The underlying aim of part two is preservation of existing rights as far as that is possible post-Brexit. The provisions apply to EU citizens and their family members resident in the UK, and UK nationals and their family members resident in another member state, in accordance with EU law before the end of the transition period (article 10). The requirements for lawful residence prior to the end of the transition period and the scope of who is included as a family member derive from the citizens’ rights directive. Thus, EU citizens in the UK and UK citizens in the EU (and their respective family members) will be granted permanent residence after five years’ lawful residence. Permanent residence, once achieved, will only be lost after absence from the host State for a period exceeding five consecutive years (article 15(3)). Article 12 of the withdrawal agreement provides a general prohibition on discrimination on grounds of nationality and article 23 contains an equal treatment provision for citizens and their family members.
EU citizens and their family members resident in the UK before the end of the transition period will therefore be able to continue to reside in the UK and will retain their rights as EU citizens (for example, in respect of preferential visa arrangements for third country national family members who may join the EU citizen in the UK post-Brexit). They may be required to register (and the UK has made plans for a new EU settlement scheme to come into force in March 2019 – an overview of the scheme can be found here) but the withdrawal agreement places restrictions on the scope of the registration scheme.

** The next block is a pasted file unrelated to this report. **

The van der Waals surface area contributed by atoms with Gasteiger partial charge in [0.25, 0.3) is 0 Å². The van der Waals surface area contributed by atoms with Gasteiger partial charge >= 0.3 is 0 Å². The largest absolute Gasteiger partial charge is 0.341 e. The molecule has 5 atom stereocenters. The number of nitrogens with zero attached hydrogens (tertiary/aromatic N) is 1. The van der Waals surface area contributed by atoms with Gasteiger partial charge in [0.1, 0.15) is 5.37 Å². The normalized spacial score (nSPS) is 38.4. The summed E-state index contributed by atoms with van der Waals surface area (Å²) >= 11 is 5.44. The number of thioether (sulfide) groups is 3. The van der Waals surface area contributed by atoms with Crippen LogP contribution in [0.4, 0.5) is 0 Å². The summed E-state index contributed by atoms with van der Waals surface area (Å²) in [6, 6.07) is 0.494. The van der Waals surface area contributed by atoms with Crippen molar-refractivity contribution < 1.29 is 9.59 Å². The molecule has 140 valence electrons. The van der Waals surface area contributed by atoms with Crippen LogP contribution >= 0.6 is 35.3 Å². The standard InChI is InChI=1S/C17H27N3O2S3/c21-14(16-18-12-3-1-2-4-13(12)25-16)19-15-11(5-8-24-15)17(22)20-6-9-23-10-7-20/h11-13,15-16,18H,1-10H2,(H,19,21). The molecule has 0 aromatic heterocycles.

Brexit cannot be used as an opportunity to introduce stricter immigration controls on EU citizens already resident in the UK than those permitted under EU law. The purpose of any registration scheme can therefore only be to verify that an applicant has the right to reside and any registration procedure must be smooth, transparent and simple (article 18). Although the withdrawal agreement seeks to preserve the status quo for citizens, it does not guarantee onward movement rights (the right to freely move to other EU member states) for UK citizens currently living in the EU (although specific provisions are made for frontier workers).
Ensuring uniform interpretation of the citizens’ rights provisions is provided for in part six of the withdrawal agreement. The CJEU can continue to receive references from UK courts or tribunals concerning the interpretation of part two of the withdrawal agreement in cases that have commenced within eight years from the end of the transition period (article 158). So if a case were to begin at first instance in the UK in December 2028 concerning an EU citizen’s rights, the CJEU could be asked to provide a preliminary ruling in this case, with which the UK will be required to comply, at any point during the appeals process which could last well into the 2030s.